During the Border War with Missouri and the Civil War, Black Bob’s land was directly in the path of warring vigilante groups. As a result, the Indians suffer robbery and losses at the hands of pro-slavery bushwhackers and Kansas thieves. Pro-slavery vigilantes under William Quantrill raided the Black Bob reservation in September 1862. Exposed on both sides and uneasy, they finally left Johnson County and traveled to the Indian Territory for protection.
When Black Bob and about 100 members of his band returned in 1866, they found white squatters had taken possession of a portion of the land. To make matters worse, James B. Abbott, an ex-Indian Agent to the Shawnee, and H.L. Taylor, his successor, contrived a scheme to swindle land from the Black Bob band by illegally selling land to squatters. In 1866, they applied for the partition of the Black Bob’s common property and requested individual allotments for 69 members of the band. The Black Bob band, which did not initially know about the application in their name, drew attention to the fraud, asserting that no one could speak for their Band. Their anger was pointed at untrustworthy federal officials and the National Council of the Shawnee.
Chief Black Bob kept his band together until he died during this time, either in 1862 or 1864. Afterward, his followers maintained their independence from the rest of the Shawnee nation and the national council. In 1867 the speculators induced the Indians to get their land in severalty, and the land was sold to different parties for various prices. The first sale was made on October 28, 1867.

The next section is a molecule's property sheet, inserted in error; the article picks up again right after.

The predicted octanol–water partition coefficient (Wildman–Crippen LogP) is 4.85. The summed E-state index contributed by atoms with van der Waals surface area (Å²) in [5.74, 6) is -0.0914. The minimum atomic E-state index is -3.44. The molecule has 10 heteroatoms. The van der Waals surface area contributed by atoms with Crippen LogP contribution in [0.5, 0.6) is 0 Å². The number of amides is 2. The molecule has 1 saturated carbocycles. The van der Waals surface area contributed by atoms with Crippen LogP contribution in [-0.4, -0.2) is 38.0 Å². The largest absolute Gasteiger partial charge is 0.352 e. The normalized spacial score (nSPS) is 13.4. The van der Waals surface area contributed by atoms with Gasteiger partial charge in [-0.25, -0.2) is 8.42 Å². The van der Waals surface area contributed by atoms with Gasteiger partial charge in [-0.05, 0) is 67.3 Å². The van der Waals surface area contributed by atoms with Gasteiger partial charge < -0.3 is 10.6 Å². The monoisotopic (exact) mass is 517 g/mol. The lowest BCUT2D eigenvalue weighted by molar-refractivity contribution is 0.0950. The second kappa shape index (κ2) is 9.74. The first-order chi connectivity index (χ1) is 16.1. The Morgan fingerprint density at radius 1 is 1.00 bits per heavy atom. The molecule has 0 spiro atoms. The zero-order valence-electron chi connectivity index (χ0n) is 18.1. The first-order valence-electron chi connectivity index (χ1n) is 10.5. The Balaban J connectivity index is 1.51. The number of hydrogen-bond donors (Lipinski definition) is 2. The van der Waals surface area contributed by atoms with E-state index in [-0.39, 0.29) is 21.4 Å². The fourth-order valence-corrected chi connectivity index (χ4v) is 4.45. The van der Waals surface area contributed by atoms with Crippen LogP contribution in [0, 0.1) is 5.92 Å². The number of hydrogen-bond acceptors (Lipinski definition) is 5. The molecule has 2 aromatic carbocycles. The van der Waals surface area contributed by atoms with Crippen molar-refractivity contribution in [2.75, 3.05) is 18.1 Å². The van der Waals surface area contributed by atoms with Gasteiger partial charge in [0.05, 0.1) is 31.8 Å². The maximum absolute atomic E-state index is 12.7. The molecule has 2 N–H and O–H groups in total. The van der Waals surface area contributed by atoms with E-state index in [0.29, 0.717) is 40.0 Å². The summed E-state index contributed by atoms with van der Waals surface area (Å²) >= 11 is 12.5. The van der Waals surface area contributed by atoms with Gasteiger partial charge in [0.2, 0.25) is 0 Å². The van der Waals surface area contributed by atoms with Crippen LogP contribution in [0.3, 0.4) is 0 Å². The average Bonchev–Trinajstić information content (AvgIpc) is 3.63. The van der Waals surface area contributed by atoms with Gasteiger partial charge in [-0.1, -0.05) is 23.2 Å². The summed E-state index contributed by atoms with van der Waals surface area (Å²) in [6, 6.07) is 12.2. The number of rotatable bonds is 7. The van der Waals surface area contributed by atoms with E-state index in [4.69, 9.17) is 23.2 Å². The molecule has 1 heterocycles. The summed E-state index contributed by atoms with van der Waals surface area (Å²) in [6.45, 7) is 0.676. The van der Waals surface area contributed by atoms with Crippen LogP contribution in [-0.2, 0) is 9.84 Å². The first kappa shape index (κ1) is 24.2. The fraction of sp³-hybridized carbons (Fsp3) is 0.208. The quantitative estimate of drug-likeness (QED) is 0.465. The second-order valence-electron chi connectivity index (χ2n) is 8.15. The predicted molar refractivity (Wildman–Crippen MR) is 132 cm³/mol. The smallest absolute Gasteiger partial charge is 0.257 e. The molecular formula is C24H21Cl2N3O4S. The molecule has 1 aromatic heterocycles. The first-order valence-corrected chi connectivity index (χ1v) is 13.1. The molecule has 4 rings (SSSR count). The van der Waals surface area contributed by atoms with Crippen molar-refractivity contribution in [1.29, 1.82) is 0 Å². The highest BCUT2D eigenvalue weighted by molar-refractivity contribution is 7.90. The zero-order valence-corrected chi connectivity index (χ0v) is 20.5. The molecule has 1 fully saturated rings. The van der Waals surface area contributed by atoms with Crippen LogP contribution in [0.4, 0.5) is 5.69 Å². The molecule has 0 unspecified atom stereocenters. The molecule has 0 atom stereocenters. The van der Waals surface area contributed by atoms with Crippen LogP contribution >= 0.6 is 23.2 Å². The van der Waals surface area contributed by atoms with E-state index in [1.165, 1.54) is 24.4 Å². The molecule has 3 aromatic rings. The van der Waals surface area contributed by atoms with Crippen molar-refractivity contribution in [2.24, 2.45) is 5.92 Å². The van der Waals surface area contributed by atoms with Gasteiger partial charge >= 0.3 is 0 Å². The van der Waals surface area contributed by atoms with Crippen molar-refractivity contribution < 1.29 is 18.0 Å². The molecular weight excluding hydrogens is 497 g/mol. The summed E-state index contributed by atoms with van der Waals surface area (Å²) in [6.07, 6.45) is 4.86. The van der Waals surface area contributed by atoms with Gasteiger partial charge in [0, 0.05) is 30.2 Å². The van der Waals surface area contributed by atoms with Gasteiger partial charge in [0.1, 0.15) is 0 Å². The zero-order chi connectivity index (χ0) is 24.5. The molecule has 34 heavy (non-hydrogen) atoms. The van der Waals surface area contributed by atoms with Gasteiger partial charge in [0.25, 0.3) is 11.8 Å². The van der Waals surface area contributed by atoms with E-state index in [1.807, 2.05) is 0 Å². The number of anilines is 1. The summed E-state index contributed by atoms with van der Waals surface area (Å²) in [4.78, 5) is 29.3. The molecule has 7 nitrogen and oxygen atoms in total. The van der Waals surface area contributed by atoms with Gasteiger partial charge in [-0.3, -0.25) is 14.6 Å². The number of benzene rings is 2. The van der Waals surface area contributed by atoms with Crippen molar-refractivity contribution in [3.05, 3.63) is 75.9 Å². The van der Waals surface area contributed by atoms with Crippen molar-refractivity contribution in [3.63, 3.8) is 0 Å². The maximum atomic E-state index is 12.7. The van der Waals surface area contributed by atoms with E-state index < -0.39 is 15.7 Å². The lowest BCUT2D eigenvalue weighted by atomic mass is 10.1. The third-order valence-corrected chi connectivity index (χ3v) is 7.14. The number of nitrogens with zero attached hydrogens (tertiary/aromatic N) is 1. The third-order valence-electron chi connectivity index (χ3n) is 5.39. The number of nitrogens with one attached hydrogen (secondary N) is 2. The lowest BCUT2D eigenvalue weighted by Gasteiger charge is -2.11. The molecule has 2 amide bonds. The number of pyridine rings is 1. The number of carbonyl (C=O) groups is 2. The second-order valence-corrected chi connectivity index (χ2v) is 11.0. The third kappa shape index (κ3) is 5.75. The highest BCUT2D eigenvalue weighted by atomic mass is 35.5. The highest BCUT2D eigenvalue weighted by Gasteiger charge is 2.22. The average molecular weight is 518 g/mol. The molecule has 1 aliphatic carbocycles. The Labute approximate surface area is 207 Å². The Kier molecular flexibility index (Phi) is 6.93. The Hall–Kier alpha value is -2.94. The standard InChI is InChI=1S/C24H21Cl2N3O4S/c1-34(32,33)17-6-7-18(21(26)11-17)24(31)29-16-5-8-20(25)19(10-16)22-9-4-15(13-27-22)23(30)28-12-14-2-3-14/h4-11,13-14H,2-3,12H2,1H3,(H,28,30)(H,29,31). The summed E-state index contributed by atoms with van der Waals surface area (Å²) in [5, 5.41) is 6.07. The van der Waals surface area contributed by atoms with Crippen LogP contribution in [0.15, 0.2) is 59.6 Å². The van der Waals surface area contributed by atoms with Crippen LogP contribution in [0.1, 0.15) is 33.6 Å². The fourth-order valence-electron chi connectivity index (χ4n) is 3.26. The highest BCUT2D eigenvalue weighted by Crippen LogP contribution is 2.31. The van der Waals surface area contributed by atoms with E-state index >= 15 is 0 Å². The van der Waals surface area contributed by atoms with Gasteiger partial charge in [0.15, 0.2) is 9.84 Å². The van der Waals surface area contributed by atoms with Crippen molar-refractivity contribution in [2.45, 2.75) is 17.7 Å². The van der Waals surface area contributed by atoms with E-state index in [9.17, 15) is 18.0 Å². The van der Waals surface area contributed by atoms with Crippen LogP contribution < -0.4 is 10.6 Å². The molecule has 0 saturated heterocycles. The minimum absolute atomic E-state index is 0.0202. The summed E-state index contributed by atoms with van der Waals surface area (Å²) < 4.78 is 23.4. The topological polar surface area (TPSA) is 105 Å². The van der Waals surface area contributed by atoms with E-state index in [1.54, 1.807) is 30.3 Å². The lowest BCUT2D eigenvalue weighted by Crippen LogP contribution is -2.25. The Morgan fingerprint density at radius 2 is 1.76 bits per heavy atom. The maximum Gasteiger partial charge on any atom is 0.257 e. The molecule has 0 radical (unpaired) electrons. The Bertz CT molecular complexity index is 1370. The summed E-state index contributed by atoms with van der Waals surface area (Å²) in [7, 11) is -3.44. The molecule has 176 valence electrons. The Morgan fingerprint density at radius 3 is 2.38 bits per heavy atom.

The legal issue of land title became so complicated and expensive to fight that, in the end, it was too much for the Black Bob band to overcome. In the 1870s, after many years of struggling to have their Kansas land titles recognized, the Black Bob Band was finally subjected to government removal. In 1879 President Rutherford Hayes officially removed Black Bob and his tribe to Oklahoma, ending all Native American settlement in Johnson County. Although they did not accept U.S. citizenship, they joined other Shawnee bands in Indian Territory on a joint Shawnee-Cherokee reservation.
The Black Bob Reservation was located in the southeastern part of Johnson County, Kansas, at the sources of Blue and Tomahawk Creeks, lying in Oxford, Spring Hill, Aubry, and Olathe townships, on 33,000 acres. Today the Tomahawk Creek area is near the current intersection of 119th and Black Bob Road east of Olathe, Kansas. Today this is the Stanley neighborhood of Overland Park, Kansas.
©Kathy Alexander/Legends of Kansas, updated February 2023.
Cutler, William G; History of Kansas; A. T. Andreas, Chicago, IL, 1883.
Johnson County History